Well, attacking the establishment, or the young spawn of the establishment, is never a difficult task. The article is fast and loose, interviewing members of the group who purportedly “hate what it stands for,” but never explaining why, or what they think the group actually does stand for. Anonymous or pseud0nonomous internet rants are included to demonstrate the groups’ apparently amoral world-views or supposedly ironic brand of humor. But this is done without exploring the pernicious relationships between exclusivity, in-groups, ironic humor, prejudice, racism, insecurity, politics and the rest.

All of which makes the in-group (rightly) suspect that such an article, lacking genuine criticism, is merely sour-grapes… a targeted attack by indie liberal hipsters that resent them for their wealth and influence.

It all reminds me of the Duke lacrosse players. When their rape charges were dismissed, I remember watching them indignantly condemn the media for presuming their guilt, and exploiting the racial and class dynamics of the case.

This pissed me off.

Look, assholes… maybe you didn’t rape a prostitute. Congratulations. But you still wrote an e-mail joking about “killing her as soon as she walked in the door.” And you still embody the old-boy entitlement that is pervasive in our country’s elite institutions.

America needs a legitimate conversation on the degradation of moral values, not on the left, where the “morals” front is always entrenched, but on the RIGHT. The City Paper’s superficial treatment is a missed opportunity to explore the systemic problems of conservative values.

Somewhere between Tom Wolfe’s literary hand jobs and Wonkette’s snarky pot-shots there needs to be critical analysis of the value-system of the ruling class. The City Paper swung and missed.

UPDATE
Two things to add to this:
1.) I called this article “fast and loose.” I meant: It all seems very presumptuous. You would never see an exposee into a gang (another young social group) without extensive research into the backstories of the individual members… some attempt to explain why they choose to behave the way the do.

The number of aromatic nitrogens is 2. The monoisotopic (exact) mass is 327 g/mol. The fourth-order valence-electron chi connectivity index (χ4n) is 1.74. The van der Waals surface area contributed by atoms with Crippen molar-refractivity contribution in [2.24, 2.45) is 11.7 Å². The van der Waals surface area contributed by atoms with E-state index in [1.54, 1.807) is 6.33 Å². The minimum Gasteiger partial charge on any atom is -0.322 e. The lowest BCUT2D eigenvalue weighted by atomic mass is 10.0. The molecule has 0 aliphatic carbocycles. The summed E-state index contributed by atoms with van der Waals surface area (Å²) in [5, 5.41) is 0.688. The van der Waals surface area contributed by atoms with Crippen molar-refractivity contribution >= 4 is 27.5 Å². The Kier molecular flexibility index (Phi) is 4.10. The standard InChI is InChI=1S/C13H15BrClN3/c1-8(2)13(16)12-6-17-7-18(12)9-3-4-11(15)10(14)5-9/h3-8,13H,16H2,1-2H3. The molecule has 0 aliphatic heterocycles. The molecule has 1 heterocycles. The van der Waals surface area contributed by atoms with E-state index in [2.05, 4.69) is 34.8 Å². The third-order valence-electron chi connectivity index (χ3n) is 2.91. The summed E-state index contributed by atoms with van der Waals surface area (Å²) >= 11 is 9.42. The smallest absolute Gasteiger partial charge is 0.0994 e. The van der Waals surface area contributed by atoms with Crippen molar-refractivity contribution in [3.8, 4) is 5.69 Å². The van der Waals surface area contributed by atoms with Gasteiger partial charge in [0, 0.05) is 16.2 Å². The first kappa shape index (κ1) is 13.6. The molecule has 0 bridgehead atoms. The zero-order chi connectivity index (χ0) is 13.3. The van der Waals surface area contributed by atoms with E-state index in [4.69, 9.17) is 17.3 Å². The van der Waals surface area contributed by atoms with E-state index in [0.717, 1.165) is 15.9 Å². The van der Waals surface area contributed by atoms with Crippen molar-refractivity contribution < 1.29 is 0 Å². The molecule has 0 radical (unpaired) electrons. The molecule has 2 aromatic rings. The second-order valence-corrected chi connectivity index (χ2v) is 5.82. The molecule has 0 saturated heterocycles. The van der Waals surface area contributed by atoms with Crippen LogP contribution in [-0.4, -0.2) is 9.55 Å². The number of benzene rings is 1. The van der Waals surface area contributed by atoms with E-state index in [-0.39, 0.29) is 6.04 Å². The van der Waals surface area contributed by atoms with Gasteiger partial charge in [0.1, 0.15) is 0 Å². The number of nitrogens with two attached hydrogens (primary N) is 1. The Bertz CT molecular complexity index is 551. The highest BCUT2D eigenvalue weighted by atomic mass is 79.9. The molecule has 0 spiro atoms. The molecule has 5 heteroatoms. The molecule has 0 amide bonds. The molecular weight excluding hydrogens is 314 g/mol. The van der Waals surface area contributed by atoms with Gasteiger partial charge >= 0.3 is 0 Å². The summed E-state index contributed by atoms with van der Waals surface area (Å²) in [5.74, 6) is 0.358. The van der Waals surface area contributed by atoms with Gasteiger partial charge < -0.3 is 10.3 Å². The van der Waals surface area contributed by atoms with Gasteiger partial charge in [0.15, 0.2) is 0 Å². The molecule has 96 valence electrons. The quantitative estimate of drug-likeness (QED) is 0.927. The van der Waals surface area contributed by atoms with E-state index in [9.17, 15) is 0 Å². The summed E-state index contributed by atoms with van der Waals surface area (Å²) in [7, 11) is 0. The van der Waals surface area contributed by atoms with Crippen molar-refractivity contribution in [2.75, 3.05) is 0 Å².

2.) During a visit at Harvard (which is, fairly or unfairly, the consummate conversation piece , when it comes to issues in higher-education), I remember incredulously listening to a sociology major defend his senior thesis — arguing that social elite are just as constrained (in terms of limitations of opportunities) by their formative environment as are young black youth in America’s urban ghettos. I couldn’t believe it. This gross misconception, I believe, is the pervasive attitude we need to be challenging.

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Dobbsian theory

July 6, 2007 · 1 Comment


Journalism.org reports that CNN’s Lou Dobbs reaped a ratings bonanza during his coverage of the proposed Immigration Bill that was browbeaten to death in Congress last week.

In the last three months, from April 1-June 29, Dobbs devoted more than a quarter (26%) of the airtime on his nightly show to immigration. (That’s almost twice as much attention as he gave to the next leading subject, the Iraq war policy debate.)

A quick autopsy on the life and death of Kennedy’s Immigration Bill will tell you that the talking heads on the political right (led by Dobbs) singled out the “amnesty” portion of the bill, and gave marching orders to its minions of letter-writers to shoot the bill down.

Once a watchdog of corporate malpractice, Dobbs has remade his career the old-fashioned way… exploiting xenophobia. (It’s easy to pick on people who have no legal rights). At the same time, Dobbs has managed to maintain his “populist” “war on the middle-class” position, hammering domestic manufacturing industries for shipping jobs over-seas.

Lou Dobbs is the embodiment of Dani Rodrik’s impossibility theorem, which states that “democracy, national sovereignty and global economic integration are mutually incompatible: we can combine any two of the three, but never have all three simultaneously and in full.”

Dobbs wants to have his cake and eat it too. That is, he wants to be a small “d” democrat, a nationalist, and a populist at the same time. He sells his brand of snake-oil to an audience eager to believe its feasible for Americans to win-win-win on every front in the face of global competition, without sacrificing on any level.

Does this mean we’ve completely departed from an era where our leaders ask us to sacrifice for the sake of our collective best interests? Is the only acceptable brand of rhetorical politicking now class war-fare, taxing the wealthiest and denying benefits from the poorest? What happened to Roosevelt’s “Call for Sacrifice” or Kennedy’s “Ask Not…” premises?

You know what happened? It went out the window post 9/11, when we asked our president what we could do to help, and he advised: “Keep spending…the American economy will be open for business.”

Color me inspired.